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Being overweight may up heart disease risk: Study

PTI
Published : Aug 4, 2018, 3:41 pm IST
Updated : Aug 4, 2018, 3:41 pm IST

Recall-by-genotype is novel and exploits the random allocation of genes at conception.

Higher BMI caused higher blood pressure and also caused enlargement of the left ventricle, the heart's main pumping chamber. (Photo: Pixabay)
 Higher BMI caused higher blood pressure and also caused enlargement of the left ventricle, the heart's main pumping chamber. (Photo: Pixabay)

Being overweight may cause higher blood pressure and thicken heart muscle, setting the stage for heart disease later in life, a study has found.

The research, published in the journal Circulation, is the first to explore if higher body mass index (BMI) - a weight-for-height index - results in adverse effects on the cardiovascular system in young adults.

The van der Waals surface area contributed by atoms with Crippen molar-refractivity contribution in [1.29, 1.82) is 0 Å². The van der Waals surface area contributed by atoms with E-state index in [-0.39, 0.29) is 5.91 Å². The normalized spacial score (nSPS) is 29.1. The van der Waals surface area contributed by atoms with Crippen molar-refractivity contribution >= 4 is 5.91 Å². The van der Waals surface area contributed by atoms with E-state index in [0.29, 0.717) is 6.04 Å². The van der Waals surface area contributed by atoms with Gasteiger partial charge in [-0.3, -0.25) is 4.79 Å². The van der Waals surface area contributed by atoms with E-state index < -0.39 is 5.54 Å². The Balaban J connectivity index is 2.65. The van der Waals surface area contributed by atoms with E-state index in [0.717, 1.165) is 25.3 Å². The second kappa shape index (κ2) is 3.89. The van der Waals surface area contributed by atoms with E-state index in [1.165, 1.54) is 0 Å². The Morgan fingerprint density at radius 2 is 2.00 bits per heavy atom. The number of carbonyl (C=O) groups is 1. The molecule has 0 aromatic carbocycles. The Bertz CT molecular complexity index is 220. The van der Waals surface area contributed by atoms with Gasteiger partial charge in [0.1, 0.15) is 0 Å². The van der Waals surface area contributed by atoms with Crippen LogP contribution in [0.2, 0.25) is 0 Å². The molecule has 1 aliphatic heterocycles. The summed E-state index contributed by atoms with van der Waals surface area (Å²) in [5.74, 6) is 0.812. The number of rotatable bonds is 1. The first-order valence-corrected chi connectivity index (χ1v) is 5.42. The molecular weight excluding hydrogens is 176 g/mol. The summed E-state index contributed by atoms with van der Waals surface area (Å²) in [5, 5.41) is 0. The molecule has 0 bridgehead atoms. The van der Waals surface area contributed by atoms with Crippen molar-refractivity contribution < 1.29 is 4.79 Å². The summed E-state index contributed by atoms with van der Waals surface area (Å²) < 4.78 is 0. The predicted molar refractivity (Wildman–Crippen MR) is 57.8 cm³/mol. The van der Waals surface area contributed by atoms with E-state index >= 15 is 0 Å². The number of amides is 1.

"Our results support efforts to reduce body mass index to within a normal, healthy range from a young age to prevent later heart disease," said Kaitlin H Wade from the University of Bristol Medical School in the UK.

Researchers used data on several thousand healthy 17-year-olds and 21-year-olds participating in an ongoing study since birth in Bristol, UK.

The findings suggest that higher BMI caused higher systolic (top number) and diastolic (bottom number) blood pressure.

It also caused enlargement of the left ventricle, the heart's main pumping chamber, the researchers said.

"Thickening of vessel walls is widely considered to be the first sign of atherosclerosis, a disease in which fatty plaques build up within the arteries and lead to heart disease.

"However, our findings suggest that higher BMIs cause changes in the heart structure of the young that may precede changes in blood vessels," Wade said.

Two of the analyses used in the study (Mendelian randomisation and recall-by-genotype) take advantage of the properties of genetic variation.

Recall-by-genotype is novel and exploits the random allocation of genes at conception.

Tags: overweight, obese, high blood pressure, heart disease, university of bristol medical school, genes